At Think Global, we work to support critical and creative learning about our complex, interdependent world. A global learning approach recognises a range of perspectives on any situation or issue, questioning and exploring why different individuals and organisations hold the views that they do, the evidence on which those views are based, and the values that underpin them.
We’ve developed a set of 10 questions which illustrate what this critical questioning looks like in practice. Through applying these questions to a global situation or issue, and seeking answers, a student (or teacher, or any learner) will be a global learner, exploring issues of power, voice, equality and the impact of actions.
The questions can be applied to any issue or situation – from malaria, to child trafficking, to bitcoins. (The example below uses the issue of food waste, but you could slot in whatever issue is relevant to your lesson.)
10 questions for global learning
1. Where is [food waste] an issue?
2. What are the effects of [food waste] on people/environment/jobs etc. (as appropriate)?
3. What things can people do in relation to [food waste]?
4. Who has the power to make decisions about [food waste]?
5. Who does not have the power to make decisions about [food waste]?
6. Are there people who will benefit from [food waste]?
7. Are there people who will lose out from [food waste]?
8. How does your life/work link to [food waste]?
9. How do we talk about [food waste] in our community?
10. How can the effects of [food waste] be shared equally?
Of course, teachers use questioning as part of formative assessment and good classroom practice all the time. And there are a whole range of existing resources and teaching methods based on critical and philosophical questioning, such as Philosophy for Children and The Little Box of BIG Questions. If you already use approaches like these, or you’d like to, our 10 questions offer a flexible way to support global learning on any issue, and an easy way to get started.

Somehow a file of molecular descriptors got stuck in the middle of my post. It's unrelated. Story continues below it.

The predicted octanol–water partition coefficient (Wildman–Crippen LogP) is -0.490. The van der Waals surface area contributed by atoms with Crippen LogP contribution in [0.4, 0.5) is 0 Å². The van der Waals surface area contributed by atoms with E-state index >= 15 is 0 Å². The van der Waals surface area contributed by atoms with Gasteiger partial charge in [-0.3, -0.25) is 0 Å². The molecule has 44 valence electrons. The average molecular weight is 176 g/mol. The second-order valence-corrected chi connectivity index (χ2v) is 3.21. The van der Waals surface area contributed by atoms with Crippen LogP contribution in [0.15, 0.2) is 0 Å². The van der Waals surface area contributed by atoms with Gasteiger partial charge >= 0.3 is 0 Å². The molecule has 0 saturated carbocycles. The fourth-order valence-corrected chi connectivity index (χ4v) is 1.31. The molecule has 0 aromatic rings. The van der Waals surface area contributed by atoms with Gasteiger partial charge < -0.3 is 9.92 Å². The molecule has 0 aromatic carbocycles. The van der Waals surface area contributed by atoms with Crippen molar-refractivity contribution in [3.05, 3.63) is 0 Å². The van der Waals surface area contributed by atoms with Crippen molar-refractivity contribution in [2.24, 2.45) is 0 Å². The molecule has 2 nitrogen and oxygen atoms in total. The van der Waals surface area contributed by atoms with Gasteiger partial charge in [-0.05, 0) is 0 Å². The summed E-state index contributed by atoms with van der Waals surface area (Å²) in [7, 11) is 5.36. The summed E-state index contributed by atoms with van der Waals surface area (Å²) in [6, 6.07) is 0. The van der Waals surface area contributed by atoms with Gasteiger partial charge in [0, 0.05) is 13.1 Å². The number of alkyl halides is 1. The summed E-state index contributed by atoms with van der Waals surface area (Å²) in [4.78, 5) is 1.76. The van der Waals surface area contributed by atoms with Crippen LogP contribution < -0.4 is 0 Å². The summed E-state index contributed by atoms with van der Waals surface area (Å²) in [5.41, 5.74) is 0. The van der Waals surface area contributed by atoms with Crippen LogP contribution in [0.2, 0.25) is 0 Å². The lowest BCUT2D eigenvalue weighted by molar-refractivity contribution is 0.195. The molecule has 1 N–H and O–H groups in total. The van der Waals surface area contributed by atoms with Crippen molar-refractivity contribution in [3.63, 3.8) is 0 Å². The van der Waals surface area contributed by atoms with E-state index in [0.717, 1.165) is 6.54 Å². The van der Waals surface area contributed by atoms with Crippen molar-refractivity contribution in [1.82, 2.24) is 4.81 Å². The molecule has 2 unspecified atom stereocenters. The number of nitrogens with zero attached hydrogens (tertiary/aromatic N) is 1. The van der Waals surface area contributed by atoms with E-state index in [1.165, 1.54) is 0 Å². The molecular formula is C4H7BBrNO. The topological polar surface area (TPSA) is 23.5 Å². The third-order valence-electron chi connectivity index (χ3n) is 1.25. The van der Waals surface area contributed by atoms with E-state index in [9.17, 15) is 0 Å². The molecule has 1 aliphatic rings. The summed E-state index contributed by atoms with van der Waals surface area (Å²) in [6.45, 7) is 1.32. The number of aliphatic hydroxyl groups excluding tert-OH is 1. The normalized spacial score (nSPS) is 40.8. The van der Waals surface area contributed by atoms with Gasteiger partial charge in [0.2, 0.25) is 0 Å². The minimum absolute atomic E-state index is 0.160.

We already know of teachers using our questions in the classroom, as a way to explore Typhoon Haiyan. Where is the Philippines and what do you know about it? What are the effects of the typhoon? Will anyone benefit from the typhoon, who will lose out and how? How does your life link to the typhoon? Of course, different people, websites and organisations give different answers to these questions – and comparing the differences helps answer the questions themselves. How do people around us talk and write about the typhoon and why does that matter? We’ll update you on students’ answers to these questions in a blog coming soon – and if you are interested in other ways to explore Typhoon Haiyan with your students, you can find more ideas in our recent news article about the typhoon.
Our questions can be applied broadly and at a high level – as with the above example. Or they can be applied specifically. For example, within Tesco’s UK operations, where is food waste an issue? How much food is wasted? As the first major UK retailer to publish levels of food waste across their UK operations, one perspective on this question is available from Tesco themselves (PDF): 28,500 tonnes of food was wasted in six months in 2013.
Our questions are designed for 11-16 year olds, but we think it’s a good test of anyone’s understanding of a situation or issue to be able to give answers to these questions that would be understood by a young person. And a useful test of an organisation’s transparency if they are able to answer all these questions, clearly and simply.
For example, while we think it’s great that Tesco are publishing data on the food wasted in their operations and their approach to tackling this, we’d also like to see them make this information accessible to a 12 year old, along with their perspective on who has the power to make decisions that affect the food wasted in their operations, and who benefits and loses out from this waste.
This is just one example, and, of course, these questions are imperfect. What situations and issues would you like to see these questions applied to? What questions would you add?
Kate Brown is Head of Programmes at Think Global.